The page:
The shape of interfaces to come

Written by Duncan Wilcox
on February 4, 2010

Real apps

I am curious about how “real apps” will work on the iPad, how an application that is more than a utility or casual/light use exposes functionality in a touch-optimized user interface.

The only available information is what Apple has shown at the iPad announcement on January 27th. We will surely discover more soon, but I wanted to get a head start and, well, couldn’t help watching the keynote a few times and grab all available footage from the post-keynote hands-on.

I assume you have probably seen the section of the keynote where iWork is shown, if not you can catch up by watching just that part, extracted and cut by Luke Wroblewski. Fraser Speirs also discusses the screenshots of iWork apps as seen in the keynote in his article iPad Fallacy #1: “It’s not for content creation”.

Many of the interactions are pretty obvious on the surface, but on a second (or third) look reveal the non obvious or the unexpected. So here’s a quick rundown of what I have found, mainly in the iPad version of Keynote, Pages and Numbers.

A lot of the UI and interaction that wasn’t shown on stage is visible in the hands-on videos. It is interesting and sometimes hilarious seeing the Apple representative stumble into features and expose the difficulties as he or she learns the UI, sometimes even failing to discover the proper gesture — notably how to exit a Keynote presentation in the endgadget hands-on video.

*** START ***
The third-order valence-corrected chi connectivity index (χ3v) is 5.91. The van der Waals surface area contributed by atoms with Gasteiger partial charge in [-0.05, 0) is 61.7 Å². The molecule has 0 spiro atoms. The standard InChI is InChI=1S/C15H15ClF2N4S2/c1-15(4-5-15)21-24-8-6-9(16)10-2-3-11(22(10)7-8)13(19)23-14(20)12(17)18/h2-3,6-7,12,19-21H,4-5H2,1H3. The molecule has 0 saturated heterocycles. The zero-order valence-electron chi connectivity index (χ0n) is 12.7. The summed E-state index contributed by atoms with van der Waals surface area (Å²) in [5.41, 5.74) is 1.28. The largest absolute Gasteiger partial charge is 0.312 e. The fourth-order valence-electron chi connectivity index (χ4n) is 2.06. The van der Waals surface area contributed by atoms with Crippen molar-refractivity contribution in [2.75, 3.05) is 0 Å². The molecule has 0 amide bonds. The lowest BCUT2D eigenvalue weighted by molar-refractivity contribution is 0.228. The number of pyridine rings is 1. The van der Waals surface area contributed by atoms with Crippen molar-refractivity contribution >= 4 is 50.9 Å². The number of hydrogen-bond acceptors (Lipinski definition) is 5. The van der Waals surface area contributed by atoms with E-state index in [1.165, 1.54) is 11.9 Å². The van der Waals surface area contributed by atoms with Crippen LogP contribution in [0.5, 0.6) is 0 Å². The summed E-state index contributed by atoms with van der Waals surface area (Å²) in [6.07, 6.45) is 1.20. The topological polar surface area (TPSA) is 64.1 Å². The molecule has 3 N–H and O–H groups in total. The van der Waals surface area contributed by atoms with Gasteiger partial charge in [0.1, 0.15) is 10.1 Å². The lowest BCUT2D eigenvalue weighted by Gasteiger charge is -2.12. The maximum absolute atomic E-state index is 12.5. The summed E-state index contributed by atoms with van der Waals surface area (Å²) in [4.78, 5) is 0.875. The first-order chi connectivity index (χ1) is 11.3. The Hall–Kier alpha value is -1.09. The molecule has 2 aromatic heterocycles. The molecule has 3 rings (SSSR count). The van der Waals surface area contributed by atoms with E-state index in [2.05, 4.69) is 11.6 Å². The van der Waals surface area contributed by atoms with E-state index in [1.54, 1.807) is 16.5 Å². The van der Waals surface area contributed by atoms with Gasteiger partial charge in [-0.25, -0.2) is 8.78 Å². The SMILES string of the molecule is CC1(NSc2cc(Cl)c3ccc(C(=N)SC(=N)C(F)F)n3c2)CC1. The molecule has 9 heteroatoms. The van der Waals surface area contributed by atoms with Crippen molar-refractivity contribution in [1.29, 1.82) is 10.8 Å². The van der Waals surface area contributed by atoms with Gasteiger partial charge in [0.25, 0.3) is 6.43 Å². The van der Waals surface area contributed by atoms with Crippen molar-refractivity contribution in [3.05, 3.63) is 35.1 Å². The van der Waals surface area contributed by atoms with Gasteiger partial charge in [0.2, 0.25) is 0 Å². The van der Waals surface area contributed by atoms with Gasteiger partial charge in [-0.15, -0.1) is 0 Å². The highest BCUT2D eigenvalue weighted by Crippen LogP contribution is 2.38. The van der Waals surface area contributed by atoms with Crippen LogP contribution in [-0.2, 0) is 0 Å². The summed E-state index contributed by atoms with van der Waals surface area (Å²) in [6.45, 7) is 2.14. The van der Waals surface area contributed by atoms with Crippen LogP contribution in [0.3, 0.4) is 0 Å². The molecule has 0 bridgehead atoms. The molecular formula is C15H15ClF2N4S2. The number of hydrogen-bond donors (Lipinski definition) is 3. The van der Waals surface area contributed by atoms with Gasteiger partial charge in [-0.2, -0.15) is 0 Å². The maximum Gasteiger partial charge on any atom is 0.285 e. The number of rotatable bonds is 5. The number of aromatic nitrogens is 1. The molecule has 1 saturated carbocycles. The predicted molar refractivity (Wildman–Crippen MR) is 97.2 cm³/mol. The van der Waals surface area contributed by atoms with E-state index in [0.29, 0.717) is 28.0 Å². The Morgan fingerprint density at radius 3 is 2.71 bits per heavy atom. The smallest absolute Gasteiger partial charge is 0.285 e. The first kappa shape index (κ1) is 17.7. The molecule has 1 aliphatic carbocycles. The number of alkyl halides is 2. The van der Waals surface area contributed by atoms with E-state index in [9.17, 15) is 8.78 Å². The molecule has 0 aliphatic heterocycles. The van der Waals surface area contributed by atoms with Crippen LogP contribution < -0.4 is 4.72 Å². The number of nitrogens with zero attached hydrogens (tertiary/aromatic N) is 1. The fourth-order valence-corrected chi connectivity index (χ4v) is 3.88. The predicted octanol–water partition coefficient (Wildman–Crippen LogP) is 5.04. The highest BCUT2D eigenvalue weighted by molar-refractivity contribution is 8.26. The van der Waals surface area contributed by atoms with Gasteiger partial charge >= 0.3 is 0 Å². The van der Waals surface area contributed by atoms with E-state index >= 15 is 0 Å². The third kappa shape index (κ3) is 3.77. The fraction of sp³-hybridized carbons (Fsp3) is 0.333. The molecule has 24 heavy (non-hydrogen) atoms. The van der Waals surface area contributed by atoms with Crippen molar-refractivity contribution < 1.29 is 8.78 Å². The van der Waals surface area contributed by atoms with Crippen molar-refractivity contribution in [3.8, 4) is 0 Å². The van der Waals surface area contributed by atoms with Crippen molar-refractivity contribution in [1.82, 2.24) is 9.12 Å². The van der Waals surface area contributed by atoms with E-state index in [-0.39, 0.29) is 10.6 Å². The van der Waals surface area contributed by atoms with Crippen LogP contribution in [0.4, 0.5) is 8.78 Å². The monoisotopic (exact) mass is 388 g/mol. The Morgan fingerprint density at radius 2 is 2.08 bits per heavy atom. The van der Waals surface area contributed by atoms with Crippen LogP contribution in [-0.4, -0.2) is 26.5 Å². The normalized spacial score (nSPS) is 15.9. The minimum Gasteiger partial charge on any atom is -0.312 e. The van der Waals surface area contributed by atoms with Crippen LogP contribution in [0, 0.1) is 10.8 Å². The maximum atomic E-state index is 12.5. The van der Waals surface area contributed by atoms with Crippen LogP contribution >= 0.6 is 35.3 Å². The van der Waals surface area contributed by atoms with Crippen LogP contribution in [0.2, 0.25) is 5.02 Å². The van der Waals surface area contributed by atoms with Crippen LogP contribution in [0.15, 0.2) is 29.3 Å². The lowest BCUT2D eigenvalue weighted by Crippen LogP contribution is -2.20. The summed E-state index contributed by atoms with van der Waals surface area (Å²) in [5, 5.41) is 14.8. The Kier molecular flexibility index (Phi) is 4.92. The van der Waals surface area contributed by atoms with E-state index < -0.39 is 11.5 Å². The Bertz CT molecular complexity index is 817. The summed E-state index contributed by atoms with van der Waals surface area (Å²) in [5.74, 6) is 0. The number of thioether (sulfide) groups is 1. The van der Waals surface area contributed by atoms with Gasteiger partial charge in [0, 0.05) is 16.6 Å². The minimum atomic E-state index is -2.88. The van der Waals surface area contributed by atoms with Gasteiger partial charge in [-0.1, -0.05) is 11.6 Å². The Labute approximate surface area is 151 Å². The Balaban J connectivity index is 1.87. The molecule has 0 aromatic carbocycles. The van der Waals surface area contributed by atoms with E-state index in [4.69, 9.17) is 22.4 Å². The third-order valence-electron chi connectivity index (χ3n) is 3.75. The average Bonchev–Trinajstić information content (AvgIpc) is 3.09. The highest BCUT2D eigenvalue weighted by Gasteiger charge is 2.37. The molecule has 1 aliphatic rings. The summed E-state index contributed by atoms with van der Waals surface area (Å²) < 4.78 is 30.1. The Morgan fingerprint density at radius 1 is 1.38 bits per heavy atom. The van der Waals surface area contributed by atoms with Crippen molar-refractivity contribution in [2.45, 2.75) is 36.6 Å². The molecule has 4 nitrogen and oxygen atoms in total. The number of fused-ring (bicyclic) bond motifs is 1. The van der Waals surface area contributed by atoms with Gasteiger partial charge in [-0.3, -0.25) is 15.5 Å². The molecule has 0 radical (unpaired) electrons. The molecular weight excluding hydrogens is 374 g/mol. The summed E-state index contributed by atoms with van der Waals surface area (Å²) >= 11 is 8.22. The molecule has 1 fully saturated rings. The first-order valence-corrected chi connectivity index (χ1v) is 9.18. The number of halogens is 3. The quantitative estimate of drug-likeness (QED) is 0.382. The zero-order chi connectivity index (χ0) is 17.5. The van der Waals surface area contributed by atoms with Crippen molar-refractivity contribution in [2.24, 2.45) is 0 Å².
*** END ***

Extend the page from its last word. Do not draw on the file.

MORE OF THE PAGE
Many thanks to engadget, gizmodo and gdgt for their pictures of the keynote and Slashgear for their detailed hands-on video.

Controls

A slight indentation of the slides in the outline on the left in Keynote could seem just a visual representation of hierarchy, it actually is a fully functional outline with collapsible sections, note the disclosure triangle.

Sidebar Hierarchy
Outline hierarchy
Sidebar Collapse sequence
Collapse sequence after the disclosure triangle has been pressed

In two instances in Keynote popovers and UI persist in-context (next to content) only when in a mode explicitly entered and exited by the user, which seems like a reasonable rule to follow.

Transition build popovers
Transition build popovers
Image masking
Image masking in-context controls

Interaction issues

There are inconsistencies in how UI modes are entered in Keynote. Slide reordering mode is entered by tapping and holding a slide in the outline, transition setup is entered tapping the corresponding menu icon, image resize mode is entered double tapping an image.